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The Post Office Scandal: Why Do Working-Class Lives Matter Less?

Time and again, working-class people are forced to fight long and hard to get justice while the rich get off scot-free. It’s time those in positions of power stopped sitting on their hands, writes Ian Lavery MP.

The Post Office Scandal. The contaminated blood scandal. Hillsborough. Orgreave. Time and time again, we have witnessed unforgivable episodes in modern British history that demonstrate the total disregard those in position of power and influence have for the lives of ordinary working-class people. Profits and furthering personal careers take priority while working-class communities are forced to undertake a very long and painful battle for justice. The Post Office Scandal is the latest deplorable chapter in this history of crimes against the powerless.

Although the unbelievably sad plight of the wrongly persecuted Sub Postmasters has been a scandal for many years, the issue only came to the top of the news agenda recently, after the broadcast of the deeply moving ITV drama ‘Mr Bates vs The Post Office.’

The public outcry that followed pushed this issue belatedly to the front of political leaders’ minds and onto the agenda of the Parliamentary Business and Trade Select Committee on which I sit. From that vantage point, I have been able to observe up close both the callousness and lack of candour of the company CEOs, together with first-hand stories of the suffering their companies have caused to people in our communities people who could have been any of our family members, neighbours and friends.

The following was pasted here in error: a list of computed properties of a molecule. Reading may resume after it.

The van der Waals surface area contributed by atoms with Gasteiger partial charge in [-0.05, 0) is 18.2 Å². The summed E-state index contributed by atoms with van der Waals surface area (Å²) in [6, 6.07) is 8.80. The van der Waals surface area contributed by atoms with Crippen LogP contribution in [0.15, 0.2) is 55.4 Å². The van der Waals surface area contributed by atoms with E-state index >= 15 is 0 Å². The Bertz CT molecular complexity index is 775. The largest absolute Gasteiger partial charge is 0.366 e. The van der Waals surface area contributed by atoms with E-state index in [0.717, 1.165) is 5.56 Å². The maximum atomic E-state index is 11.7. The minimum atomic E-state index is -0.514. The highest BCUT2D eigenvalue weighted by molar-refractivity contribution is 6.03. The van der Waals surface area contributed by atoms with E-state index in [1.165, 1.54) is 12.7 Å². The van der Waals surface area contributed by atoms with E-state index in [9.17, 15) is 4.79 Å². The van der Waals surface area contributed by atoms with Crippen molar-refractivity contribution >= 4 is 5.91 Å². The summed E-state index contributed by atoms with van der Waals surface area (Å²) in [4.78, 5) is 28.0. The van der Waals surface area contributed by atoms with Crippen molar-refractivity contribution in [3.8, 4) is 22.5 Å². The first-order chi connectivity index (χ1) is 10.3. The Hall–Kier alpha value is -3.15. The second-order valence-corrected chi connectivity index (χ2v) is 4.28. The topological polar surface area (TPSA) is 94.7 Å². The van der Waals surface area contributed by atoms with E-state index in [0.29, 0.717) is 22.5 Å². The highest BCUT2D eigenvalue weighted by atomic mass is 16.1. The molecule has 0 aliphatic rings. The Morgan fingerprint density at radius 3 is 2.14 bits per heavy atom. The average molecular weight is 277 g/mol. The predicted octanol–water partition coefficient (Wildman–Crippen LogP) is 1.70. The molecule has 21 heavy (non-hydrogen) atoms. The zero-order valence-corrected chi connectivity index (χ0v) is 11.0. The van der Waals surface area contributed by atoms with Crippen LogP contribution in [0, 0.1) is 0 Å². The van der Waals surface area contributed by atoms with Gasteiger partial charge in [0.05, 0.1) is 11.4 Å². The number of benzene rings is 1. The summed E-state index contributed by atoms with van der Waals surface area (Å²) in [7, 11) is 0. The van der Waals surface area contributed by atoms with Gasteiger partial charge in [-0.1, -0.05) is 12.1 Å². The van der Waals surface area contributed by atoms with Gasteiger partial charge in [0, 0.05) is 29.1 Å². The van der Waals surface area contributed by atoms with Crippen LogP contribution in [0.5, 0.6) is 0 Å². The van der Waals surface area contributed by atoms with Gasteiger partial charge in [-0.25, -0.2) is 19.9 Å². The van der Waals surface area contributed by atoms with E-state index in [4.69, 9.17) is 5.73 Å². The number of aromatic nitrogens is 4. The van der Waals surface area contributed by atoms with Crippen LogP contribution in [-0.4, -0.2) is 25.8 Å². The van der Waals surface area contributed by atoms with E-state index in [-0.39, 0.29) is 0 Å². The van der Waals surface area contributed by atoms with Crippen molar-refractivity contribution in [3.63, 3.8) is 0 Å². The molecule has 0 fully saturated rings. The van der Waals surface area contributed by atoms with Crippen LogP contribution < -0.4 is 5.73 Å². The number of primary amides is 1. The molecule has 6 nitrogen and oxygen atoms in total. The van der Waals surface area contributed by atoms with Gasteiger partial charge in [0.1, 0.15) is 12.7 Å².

There are many disturbing aspects to this horrendous saga, but something I find particularly hard to stomach is that after many years of embarrassing revelations and court admonishments, those who are now in control of the Post Office and Fujitsu have not changed their mindsets. The attitude they displayed before the Select Committee did not seem to be different from that of their predecessors those who perpetrated the wrongs against the Sub Postmasters in the first place. They continue to prioritise their own interests exclusively, despite knowing the harm their organisations have done and are continuing to do to the hundreds of Sub Postmasters trying to gain justice and compensation.